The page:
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When every choice bears such significant weight, how do principals make decisions that really drive results? It took me years of administrative work to realize successful leadership strategies come to fruition when you answer a single-word question: Why?
This guiding query stretches far beyond the unreachably idealistic mumblings you see on motivational posters and coffee mugs. In fact, truly impactful and purpose-driven decision making relies on three crucial factors:
- Listening to other experts
- Following thorough, data-driven research
- Communicating the mission with clarity
When you follow this simple equation, it leaves little to no doubt that your choices are built on a foundation of solid reasoning.
Listen to the Experts
At face value, those three pillars may sound like a gutted oversimplification. After all, principals serve as primary operation managers, instructional leaders, chief public relations personnel, human resources managers, and rule enforcers. The job is a never-ending juggling act that requires you to equip the faculty with tools, resources, and motivation that trickles down and benefits the student body.
That said, there’s no question that your body of knowledge will lead to an informed decision, but not necessarily one backed with purposeful intent. That’s because, too many times, principals are seen as the sole experts in any given situation. The education community often views school admins as the leaders who should be “all knowing.” And some leaders actually take this distinction too far. In truth, no one is omniscient, especially when it comes to something as unpredictable as your average school day.
To be effective, find other experts and follow their lead. Leaders must continually build their knowledge base so they can make the most well-informed decisions possible. Then, when faced with constituents (teachers, staff, parents, etc.), they will be able to share why they made the decision and provide some evidence for it.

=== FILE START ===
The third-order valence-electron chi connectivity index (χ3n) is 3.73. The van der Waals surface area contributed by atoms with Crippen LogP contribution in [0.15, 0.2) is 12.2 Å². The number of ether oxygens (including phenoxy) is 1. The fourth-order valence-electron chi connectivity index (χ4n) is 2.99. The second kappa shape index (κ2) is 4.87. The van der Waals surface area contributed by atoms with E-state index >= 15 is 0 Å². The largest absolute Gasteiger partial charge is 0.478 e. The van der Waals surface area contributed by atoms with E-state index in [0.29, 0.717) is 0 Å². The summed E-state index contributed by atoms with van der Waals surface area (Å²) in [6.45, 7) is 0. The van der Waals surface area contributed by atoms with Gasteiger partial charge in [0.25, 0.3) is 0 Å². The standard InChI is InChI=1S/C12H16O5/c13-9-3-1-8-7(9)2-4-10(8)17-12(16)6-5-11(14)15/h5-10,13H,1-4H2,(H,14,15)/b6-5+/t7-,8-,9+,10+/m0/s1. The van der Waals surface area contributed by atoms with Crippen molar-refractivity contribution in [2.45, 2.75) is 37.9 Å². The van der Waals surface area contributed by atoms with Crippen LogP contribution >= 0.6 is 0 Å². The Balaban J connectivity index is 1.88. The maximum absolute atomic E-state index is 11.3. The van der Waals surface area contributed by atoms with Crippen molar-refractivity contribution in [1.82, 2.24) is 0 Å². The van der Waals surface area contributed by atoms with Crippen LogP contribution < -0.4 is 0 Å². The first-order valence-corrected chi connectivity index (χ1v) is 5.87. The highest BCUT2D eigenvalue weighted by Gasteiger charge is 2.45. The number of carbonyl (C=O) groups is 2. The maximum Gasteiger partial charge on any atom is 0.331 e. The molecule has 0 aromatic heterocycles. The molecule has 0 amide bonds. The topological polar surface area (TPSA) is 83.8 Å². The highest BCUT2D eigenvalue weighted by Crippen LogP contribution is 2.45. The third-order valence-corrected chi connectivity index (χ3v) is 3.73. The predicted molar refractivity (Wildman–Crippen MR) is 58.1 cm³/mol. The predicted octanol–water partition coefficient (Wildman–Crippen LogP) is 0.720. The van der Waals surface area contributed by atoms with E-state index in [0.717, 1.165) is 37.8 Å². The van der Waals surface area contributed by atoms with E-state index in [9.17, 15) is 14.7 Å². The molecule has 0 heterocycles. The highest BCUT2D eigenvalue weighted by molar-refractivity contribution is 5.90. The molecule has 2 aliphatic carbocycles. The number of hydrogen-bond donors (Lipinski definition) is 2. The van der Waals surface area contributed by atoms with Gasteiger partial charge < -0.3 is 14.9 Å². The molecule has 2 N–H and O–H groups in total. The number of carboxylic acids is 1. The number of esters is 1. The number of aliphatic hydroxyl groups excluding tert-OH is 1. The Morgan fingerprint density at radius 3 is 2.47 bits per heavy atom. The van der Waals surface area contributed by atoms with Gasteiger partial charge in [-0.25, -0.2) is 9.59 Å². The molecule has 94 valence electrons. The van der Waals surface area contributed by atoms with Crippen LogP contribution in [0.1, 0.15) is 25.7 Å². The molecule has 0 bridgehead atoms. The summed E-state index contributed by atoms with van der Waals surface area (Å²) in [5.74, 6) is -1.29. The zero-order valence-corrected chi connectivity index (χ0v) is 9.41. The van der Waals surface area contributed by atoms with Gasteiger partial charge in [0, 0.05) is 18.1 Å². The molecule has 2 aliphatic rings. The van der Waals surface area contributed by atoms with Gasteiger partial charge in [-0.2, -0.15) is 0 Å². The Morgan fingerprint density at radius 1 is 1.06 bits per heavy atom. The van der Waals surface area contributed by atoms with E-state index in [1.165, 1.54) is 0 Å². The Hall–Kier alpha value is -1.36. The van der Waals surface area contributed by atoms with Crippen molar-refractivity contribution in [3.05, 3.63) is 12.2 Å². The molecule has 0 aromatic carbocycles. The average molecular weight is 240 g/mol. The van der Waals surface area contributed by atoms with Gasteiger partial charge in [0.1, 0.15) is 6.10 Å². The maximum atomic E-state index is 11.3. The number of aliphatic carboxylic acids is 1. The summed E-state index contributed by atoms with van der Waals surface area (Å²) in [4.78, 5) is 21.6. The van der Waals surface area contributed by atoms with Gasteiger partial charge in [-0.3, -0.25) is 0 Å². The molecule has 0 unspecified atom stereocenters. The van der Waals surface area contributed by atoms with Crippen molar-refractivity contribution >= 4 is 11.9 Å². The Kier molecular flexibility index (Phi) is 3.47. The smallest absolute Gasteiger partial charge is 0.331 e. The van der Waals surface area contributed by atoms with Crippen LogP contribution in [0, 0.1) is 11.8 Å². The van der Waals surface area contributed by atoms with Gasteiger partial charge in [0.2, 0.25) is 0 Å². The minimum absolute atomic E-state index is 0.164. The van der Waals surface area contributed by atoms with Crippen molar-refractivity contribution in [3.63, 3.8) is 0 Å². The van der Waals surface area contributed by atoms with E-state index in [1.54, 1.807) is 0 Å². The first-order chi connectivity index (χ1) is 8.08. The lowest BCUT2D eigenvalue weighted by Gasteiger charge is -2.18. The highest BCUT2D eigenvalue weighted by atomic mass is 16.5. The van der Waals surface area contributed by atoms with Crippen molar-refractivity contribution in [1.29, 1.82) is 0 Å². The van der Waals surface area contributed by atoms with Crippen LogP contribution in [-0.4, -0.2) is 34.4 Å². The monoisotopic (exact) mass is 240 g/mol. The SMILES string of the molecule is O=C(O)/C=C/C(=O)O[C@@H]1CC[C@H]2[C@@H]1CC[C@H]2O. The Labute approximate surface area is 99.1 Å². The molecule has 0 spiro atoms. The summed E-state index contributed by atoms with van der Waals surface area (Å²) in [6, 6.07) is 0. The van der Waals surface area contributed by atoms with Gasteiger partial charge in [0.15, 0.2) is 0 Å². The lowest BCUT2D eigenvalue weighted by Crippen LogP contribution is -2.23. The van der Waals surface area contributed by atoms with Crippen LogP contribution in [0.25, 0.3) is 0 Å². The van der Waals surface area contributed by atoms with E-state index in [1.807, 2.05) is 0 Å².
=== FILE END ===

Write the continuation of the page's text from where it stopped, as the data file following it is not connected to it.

Leaders benefit immensely from having a list of experts to seek guidance and advice from. Your list of experts might include individuals specializing in: mental/behavioral management, facilities, food services, instruction, personnel, and grounds. Know who to go to, who to trust, and who will give you purpose (why) behind their advice.
Yes, it takes a chunk of time to collect a reservoir of classroom experts. If you’ve been in an admin role for more than a year, you’ve undoubtedly conversed with experienced individuals you can recruit for future counsel. As you build your own body of resources, Advancement Courses recommends the following teachers and authors whose strategies will help you make the most informed, purpose-driven decisions:
- Jed Dearybury, author of The Playful Classroom: Jed’s work revolves around using play as a classroom standard, focusing on culturally responsive playful teaching, play in the digital classroom, and how to schedule play into your day.
- Ty Cook, the mastermind behind Cook in the Classroom: Mr. Cook offers a collection of pedagogical tools and classroom activities that kids gravitate toward. He relies on a tried-and-true teaching philosophy that maintains “the best teachers are those who show you where to look, but don’t tell you what to see.”
- Peter Elbow, an expert on the many theories of rhetoric and composition: Dr. Elbow has spent decades democratizing the writing process, making a way for every student to enhance their critical thinking and craft stronger essays.
Follow the Research
This is where I have to get my pedestal out: Leaders must follow the research! Your gut, a “for-profit” instructional materials company, and “your colleague does it” are not the most reliable resources to guide your actions.
To be effective instructional leaders, principals must constantly study research on best instructional practices that lead to improved student outcomes. When looking at the latest data and case studies, leaders must know why they are learning about a particular topic and why they need to research it. They must be careful with the material. One article with a small field of research will not be as reliable as a large field whose results appear in multiple resources. Ultimately, it’s important to look for strong evidence of student learning based on the recommended practices.
By following the research, principals will have the data-driven reasoning that explains:
- Why specific instructional practices are necessary: If you explain the reasons why certain classroom functions are vital, your faculty will view those instructions as helpful, rather than didactic.